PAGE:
A month for hearts

The Gochiso Gourmet’s For the Heart Oatcake. photo by Ryan Tatsumoto

I realize that the most significant day in February, for most Americans at least, came and went about two weeks ago when florists, chocolatiers and greeting card companies count their inflated revenue from Valentine’s Day. But did you know that February is also American Heart Month and has been for the past 60 years? It aims to bring awareness to heart disease, which is the leading cause of death for Americans. In conjunction with American Heart Month, the first Friday of every February is also National Wear Red Day as part of the American Heart Association’s Go Red for Women initiative highlighting cardiovascular disease in women. Did you know that cardiovascular disease kills one in three women, which is more than all forms of cancer combined and that almost 45% of women 20 years and older are living with some form of cardiovascular disease? Almost 52% of deaths are due to hypertension and almost 58% of deaths due to stroke occur in women?

Reducing Your Risk
I’m certain that cholesterol is part of everyone’s vocabulary and that most people can even recite their latest LDL cholesterol (bad cholesterol) and possibly even their HDL cholesterol (good cholesterol) levels. And you likely know that Cheerios as part of a heart healthy diet can reduce serum cholesterol. Actually, most of the plant-based soluble fibers (like oat fiber in Cheerios) whether pectin in apples and other fruits or psyllium in Bran Buds and Metamucil have the same cholesterol reducing effects. So continue fortifying your diet with substantial sources of soluble fiber. However, since cholesterol is a necessary compound as it produces our sex hormones, bile acids needed for fat digestion and is a major component of our nerve insulation, you can never drop your cholesterol level to zero. But you definitely don’t need to boost cholesterol levels through your diet — you just ideally want LDL cholesterol levels less than 100 mg/dL. But did you know that dietary saturated fat can raise your serum cholesterol more than dietary cholesterol?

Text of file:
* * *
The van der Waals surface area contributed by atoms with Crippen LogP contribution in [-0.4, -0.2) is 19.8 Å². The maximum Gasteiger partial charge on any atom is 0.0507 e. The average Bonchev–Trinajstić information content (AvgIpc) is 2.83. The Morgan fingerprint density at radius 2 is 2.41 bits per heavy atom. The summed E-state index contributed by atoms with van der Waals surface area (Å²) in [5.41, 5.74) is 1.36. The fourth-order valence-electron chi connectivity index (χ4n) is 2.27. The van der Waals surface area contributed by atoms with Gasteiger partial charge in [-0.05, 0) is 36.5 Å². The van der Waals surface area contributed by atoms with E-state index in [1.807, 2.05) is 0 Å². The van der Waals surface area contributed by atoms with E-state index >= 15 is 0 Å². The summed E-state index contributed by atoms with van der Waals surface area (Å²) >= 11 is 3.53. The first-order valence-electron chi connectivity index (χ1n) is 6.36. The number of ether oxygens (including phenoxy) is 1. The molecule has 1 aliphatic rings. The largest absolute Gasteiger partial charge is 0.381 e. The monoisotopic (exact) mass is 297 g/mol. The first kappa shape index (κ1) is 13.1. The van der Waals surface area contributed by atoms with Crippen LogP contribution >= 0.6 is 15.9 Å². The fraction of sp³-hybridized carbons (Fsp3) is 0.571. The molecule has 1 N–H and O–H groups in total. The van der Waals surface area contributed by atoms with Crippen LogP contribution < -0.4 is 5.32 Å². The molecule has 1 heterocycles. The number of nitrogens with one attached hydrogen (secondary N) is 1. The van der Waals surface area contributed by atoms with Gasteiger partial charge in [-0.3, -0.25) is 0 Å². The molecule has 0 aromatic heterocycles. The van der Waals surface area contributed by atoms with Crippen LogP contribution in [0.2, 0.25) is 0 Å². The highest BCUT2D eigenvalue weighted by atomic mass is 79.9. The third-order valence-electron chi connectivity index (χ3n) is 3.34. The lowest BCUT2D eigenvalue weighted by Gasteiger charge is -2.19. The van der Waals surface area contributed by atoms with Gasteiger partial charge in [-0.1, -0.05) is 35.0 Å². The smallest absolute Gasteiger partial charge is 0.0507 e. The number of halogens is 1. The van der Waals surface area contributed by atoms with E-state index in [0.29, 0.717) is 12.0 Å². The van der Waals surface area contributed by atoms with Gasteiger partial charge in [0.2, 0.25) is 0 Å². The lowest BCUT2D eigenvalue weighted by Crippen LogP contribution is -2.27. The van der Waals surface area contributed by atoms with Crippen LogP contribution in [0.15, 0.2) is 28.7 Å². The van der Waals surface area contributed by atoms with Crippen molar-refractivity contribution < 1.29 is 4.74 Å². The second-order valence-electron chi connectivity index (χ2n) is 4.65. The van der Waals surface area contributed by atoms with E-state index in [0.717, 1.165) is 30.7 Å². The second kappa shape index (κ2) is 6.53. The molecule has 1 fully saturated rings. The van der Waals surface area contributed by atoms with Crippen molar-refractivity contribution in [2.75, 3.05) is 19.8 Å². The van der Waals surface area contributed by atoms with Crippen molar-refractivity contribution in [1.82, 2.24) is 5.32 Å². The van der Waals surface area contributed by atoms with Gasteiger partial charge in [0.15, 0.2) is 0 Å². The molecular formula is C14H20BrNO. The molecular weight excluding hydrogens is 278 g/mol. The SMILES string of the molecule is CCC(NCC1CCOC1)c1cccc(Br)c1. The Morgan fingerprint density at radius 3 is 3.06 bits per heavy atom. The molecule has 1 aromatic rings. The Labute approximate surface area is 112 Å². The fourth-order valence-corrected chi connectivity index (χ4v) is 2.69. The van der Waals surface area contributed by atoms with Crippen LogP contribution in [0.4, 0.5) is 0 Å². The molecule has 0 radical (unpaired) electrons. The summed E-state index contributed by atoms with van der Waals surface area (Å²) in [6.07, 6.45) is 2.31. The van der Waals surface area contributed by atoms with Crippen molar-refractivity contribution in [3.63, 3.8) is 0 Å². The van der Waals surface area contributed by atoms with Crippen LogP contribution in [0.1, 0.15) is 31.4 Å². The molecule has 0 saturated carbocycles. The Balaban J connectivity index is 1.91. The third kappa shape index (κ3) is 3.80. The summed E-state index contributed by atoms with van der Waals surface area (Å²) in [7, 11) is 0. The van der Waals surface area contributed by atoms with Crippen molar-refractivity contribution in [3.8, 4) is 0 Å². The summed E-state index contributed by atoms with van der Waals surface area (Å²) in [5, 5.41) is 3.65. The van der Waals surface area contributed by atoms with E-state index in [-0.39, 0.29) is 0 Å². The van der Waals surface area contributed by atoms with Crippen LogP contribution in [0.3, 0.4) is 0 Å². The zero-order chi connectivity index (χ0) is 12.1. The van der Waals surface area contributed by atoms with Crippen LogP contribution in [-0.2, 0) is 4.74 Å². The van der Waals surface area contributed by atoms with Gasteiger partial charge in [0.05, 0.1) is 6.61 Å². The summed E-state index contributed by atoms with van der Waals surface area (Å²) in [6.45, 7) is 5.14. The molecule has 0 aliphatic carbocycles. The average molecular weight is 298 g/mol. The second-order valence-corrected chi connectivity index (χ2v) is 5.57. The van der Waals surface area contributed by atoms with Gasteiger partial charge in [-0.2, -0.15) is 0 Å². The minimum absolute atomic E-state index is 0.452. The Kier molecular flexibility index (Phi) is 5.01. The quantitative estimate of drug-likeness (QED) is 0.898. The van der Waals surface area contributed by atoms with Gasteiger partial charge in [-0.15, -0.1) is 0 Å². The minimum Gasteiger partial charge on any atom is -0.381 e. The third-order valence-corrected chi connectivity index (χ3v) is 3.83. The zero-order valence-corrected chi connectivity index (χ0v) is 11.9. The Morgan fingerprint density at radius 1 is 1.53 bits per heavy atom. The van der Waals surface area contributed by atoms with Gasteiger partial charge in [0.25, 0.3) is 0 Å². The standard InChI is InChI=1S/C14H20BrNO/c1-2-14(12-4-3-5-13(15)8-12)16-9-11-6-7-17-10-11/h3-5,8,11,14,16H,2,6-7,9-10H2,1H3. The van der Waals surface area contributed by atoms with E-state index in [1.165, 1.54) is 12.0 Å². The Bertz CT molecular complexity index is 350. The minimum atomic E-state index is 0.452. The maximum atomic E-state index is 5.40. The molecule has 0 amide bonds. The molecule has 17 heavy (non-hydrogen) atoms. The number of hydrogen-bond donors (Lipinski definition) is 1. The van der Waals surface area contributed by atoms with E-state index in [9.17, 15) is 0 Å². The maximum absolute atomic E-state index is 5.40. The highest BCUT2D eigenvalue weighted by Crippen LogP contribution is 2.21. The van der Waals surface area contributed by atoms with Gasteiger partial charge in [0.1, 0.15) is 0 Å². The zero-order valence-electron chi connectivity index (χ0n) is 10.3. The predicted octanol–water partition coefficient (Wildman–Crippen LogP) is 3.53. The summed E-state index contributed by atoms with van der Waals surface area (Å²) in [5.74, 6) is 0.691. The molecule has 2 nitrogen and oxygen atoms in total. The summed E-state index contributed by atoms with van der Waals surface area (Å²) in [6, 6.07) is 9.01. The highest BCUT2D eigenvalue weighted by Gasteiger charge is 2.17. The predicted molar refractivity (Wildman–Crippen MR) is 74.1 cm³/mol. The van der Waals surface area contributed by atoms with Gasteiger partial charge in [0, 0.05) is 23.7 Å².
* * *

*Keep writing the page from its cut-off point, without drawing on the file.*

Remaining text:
So how much dietary saturated fat should we eliminate from our diets? The American Heart Association recommends no more than 5% to 6% of your calories should come from saturated fat. Therefore, with a basic 2,000 daily calorie diet, you shouldn’t exceed 11 to 13 grams per day, which means limiting your fast food intake as well as reading the nutrition labels on foods purchased at the grocery store. Just one Big Mac or Whopper or two slices of medium pepperoni or meat lover’s Pizza Hut pizza gives you 12 grams of saturated fat, your allowance for the entire day. And unlike cholesterol, which is only found in animal products, even a vegan diet, if it contains coconut, palm or palm kernel oil, provides significant amounts of saturated fat (one tablespoon of coconut oil has 13 grams of saturated fat).

So the bottom line is reducing your consumption of saturated fats by consuming leaner cuts of animal proteins, including removing visible fat prior to cooking, fortifying your diet with plant-based soluble fiber like apples, oatmeal and psyllium and if your serum cholesterol is still elevated, there’s no shame in relying on pharmaceuticals. I’ve been taking atorvastatin for almost 20 years.

Don’t Let the Pressure Build